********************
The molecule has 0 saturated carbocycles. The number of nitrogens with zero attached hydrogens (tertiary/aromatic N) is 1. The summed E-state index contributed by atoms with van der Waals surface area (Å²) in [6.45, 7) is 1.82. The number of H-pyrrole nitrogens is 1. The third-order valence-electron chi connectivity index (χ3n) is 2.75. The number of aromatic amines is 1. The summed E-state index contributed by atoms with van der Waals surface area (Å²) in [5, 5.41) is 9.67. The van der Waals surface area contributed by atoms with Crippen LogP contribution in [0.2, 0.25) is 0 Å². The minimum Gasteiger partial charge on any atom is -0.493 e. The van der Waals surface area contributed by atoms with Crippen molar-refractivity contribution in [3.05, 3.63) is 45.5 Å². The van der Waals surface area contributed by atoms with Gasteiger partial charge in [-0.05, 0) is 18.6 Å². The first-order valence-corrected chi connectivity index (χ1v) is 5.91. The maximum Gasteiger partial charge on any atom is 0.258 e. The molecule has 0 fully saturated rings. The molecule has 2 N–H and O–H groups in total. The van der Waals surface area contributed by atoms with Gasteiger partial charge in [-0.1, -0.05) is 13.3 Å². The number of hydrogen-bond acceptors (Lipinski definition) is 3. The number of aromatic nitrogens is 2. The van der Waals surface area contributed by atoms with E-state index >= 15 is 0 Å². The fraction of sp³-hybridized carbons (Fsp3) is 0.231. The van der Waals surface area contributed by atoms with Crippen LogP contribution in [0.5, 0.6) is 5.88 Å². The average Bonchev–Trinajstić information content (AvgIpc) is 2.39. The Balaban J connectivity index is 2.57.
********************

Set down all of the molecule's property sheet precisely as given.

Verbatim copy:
The molecule has 0 saturated carbocycles. The number of nitrogens with zero attached hydrogens (tertiary/aromatic N) is 1. The summed E-state index contributed by atoms with van der Waals surface area (Å²) in [6.45, 7) is 1.82. The number of H-pyrrole nitrogens is 1. The third-order valence-electron chi connectivity index (χ3n) is 2.75. The number of aromatic amines is 1. The summed E-state index contributed by atoms with van der Waals surface area (Å²) in [5, 5.41) is 9.67. The van der Waals surface area contributed by atoms with Crippen LogP contribution in [0.2, 0.25) is 0 Å². The minimum Gasteiger partial charge on any atom is -0.493 e. The van der Waals surface area contributed by atoms with Crippen molar-refractivity contribution in [3.05, 3.63) is 45.5 Å². The van der Waals surface area contributed by atoms with Gasteiger partial charge in [-0.05, 0) is 18.6 Å². The first-order valence-corrected chi connectivity index (χ1v) is 5.91. The maximum Gasteiger partial charge on any atom is 0.258 e. The molecule has 0 fully saturated rings. The molecule has 2 N–H and O–H groups in total. The van der Waals surface area contributed by atoms with Gasteiger partial charge in [-0.1, -0.05) is 13.3 Å². The number of hydrogen-bond acceptors (Lipinski definition) is 3. The number of aromatic nitrogens is 2. The van der Waals surface area contributed by atoms with E-state index >= 15 is 0 Å². The fraction of sp³-hybridized carbons (Fsp3) is 0.231. The van der Waals surface area contributed by atoms with Crippen LogP contribution in [0.5, 0.6) is 5.88 Å². The average Bonchev–Trinajstić information content (AvgIpc) is 2.39. The Balaban J connectivity index is 2.57.